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As Corrigan and White suggested, “makeup and costumes function as characters highlights, they draw out or point to important parts of a character’s personality” (2015 : 77). The black clothing of the workers of Runway gives the representation they are all the same kind of person. Using the same color helps symbolize the standardization of females in society and those who conform to the social normalities. Although the colours that Andy initially wears are bright, the clothing itself is quite dull and boring. In comparison to Emily and other workers at Runway, the choice of color and style of clothing is used to create a picture that at the start of the film, Andy is outcast and different from everyone else in regards to personality and style. Black is used to signify formality and professionalism in the  fashion world and it is clear that Andy does not belong in this crowd. Mise-en-scene involves the audience “more thoroughly in the action or serve to highlight a movie’s themes” (Corrigan and White, 2015 : 75). In this case, it is used to highlight the transition of Andy conforming to the expectations in the form of Emily and the other workers. This is shown through the new style and color of Andy’s clothing, as the way that “actors are costumed and made up can play a central part in a film, describing tensions and changes in the character and the story” (Corrigan and White, 2015 : 77). With close inspection of chapter three in Suzanne Ferriss and Mallory Young’s “Chick Flicks: Contemporary Women at the Movies” (2008 : 41-57) located here, it emphasises the need to conform of female expectations with the “objectification of women and the equation of female intelligence with unattractiveness” (Ferriss and Young, 2008 : 41) in society. Andy has been propelled to change her appearance to fit in with the high standards that society presents for women.

Work cited:

Corrigan, Timothy and Patricia White, The Film Experience: An Introduction. 4th Edition, Bedford/St. Martin’s, 2015. Print.

“The Devil Wears Prada” Dir. David Frankel. 2006. Film

Plante, Michelle, “How Society’s Expectations of Females Shape Girls’ Lives”, 2012. Accessed at’s-Expectations-Of-Females-Shape-1227698.html

Williams, Mari, “Fashion industry forces unrealistic expectations on women”, 2014. Accessed at

Ferriss, Suzanne, Mallory Young, “Chick Flicks: Contemporary Women at the Movies”, 2008. Accessed at


The Devil Makes a Sound


“But of course what actors say is crucial: speech establishes character motivation and goals and conveys plot information” (Corrigan and White, 2015 : 189)

“Human speech, primarily in the form of dialogue, is often central to understanding narrative film” (Corrigan and White, 2015 : 189). In ‘The Devil Wears Prada’ (2006), it is used to emphasis the points of social expectations of females in society. The following dialogue was taken from the beginning of the film:

Andy : “Not enough girls here eat anything?

Nigel : Not since two became the new four, and zero became the new two.

Andy : Well I’m a six?

Nigel : Which is the new 14.”

These lines depict the fact that social expectations for clothing size for females have gotten smaller and smaller in today’s society. The constant criticizing of the individual clothing sizes in society causes the overwhelming desire to fit in. Andy reveals towards the end of the film that she is now a size four., conforming to this critique. Andrew Joseph Pegoda’s article titled, ‘Women, Societal Expectations of Beauty, and “The Devil Wears Prada” (2006)’, addressed here, highlights the transitions that Andy must endure in order to become this perceived perfect image of the fashion world, through changing her outer appearance and selling herself to the devil (Pegoda, 2013). This connects to ‘The Devil Wears Prada’ through the world of high fashion introduced in the film and the standards of style required to succeed at the job at hand. Media is perceived as having a view of how women in society should be presented, skinny and free of blemishes, further explained here.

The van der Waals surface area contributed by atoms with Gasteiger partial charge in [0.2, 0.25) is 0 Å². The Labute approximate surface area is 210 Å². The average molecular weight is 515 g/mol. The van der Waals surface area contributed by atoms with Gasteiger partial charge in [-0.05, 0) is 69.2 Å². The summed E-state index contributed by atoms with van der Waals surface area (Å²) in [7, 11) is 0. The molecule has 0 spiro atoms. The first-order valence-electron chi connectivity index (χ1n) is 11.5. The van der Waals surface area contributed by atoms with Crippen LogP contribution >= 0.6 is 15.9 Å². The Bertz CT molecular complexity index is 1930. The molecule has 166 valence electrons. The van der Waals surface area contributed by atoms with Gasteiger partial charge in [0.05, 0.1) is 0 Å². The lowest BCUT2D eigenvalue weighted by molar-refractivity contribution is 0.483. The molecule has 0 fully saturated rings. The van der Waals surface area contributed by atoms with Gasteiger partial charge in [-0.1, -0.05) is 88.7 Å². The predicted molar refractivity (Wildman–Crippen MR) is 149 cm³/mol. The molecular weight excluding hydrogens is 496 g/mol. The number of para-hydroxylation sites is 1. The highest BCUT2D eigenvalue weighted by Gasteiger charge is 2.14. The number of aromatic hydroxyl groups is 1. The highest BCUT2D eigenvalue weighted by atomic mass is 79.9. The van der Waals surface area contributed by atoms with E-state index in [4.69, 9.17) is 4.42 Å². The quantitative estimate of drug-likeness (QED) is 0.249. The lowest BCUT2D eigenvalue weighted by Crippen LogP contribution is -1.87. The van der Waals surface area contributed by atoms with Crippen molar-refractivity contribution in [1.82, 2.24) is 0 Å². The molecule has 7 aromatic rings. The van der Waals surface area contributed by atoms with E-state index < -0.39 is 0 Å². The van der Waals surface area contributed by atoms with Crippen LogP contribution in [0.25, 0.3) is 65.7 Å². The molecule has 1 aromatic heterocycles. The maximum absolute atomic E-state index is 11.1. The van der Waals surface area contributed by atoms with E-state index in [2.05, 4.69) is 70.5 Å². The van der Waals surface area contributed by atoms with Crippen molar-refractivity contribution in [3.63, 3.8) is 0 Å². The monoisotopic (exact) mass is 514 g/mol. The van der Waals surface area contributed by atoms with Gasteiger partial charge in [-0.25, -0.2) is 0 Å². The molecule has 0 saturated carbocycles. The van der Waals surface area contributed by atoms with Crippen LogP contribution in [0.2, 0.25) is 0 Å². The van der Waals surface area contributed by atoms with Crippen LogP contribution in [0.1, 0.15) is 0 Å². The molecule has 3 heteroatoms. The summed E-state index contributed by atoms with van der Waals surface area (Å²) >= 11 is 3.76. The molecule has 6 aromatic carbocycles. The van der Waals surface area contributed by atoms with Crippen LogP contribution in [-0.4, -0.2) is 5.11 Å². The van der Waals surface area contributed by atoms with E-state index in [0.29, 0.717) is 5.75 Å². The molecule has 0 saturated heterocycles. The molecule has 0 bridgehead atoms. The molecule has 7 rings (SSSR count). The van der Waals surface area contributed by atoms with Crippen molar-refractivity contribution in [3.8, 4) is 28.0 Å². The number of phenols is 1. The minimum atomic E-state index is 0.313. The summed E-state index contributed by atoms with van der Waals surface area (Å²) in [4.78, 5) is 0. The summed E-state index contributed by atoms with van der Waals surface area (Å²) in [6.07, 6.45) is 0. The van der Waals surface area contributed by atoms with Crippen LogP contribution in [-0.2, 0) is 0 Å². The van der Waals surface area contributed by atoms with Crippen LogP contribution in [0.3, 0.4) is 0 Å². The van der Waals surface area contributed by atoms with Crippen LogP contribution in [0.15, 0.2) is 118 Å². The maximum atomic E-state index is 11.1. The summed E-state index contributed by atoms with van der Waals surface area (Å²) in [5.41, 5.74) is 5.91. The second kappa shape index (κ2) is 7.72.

The repeated use of the line or notion, “A million girls would kill for that job”, is used to emphasise the individuality of the protagonist and how every female, according to the ‘million girls’, should be thinking the same thing. Females are subtly shown in ‘The Devil Wears Prada’ as needing to be simple and single minded through the use of this line. This following sequence emphasises the need for  Andy to conform if she wants the acceptance she feels she deserves. Miranda can be seen as the ideal image of society’s perfect social female, and not fully appreciating Andy for the work she has done shows that Andy is not seen as a female in society as of yet. It’s encouraging her to change and become another piece of social expectations to get the full right of acknowledgement.

Completely conforming to social expectations is seen in this movie as being completely worth it. ‘The Devil Wears Prada’ has thoroughly glamorized the way females should be presented to society through the way diegetic sounds of the film are dispensed. In a majority of the sequences where Andy is following fulfilling Miranda’s tasks, the diegetic sounds surrounding her become more hectic as the scene progresses. As Andy completes these outrageous tasks, the diegetic sounds become less frantic. Emily even explains that “to get anywhere, you always need to be panicky, nauseous and suicidal” (‘The Devil Wears Prada’). The constant overwhelming diegetic sounds of inner city noises creates an uncomfortable feeling in the viewers that makes us want Andy to conform to the standards set out for her subconsciously. This is partially explained here, again in Pegoda’s article around social expectations of beauty for females. She even finally gets called Andrea, her real name, instead of Emily, by Miranda.

Work cited:

Corrigan, Timothy and Patricia White, The Film Experience: An Introduction. 4th Edition, Bedford/St. Martin’s, 2015. Print.

“The Devil Wears Prada” Dir. David Frankel. 2006. Film

Pegoda, Andrew Joseph, “Women, Societal Expectations of Beauty, and “The Devil Wears Prada” (2006)”, 2013. Accessed at

The Role of Mass Media in Influencing Women`s Beauty Concept in Lauren Weisberger`s Novel “The Devil Wears Prada”, 2012. Accessed at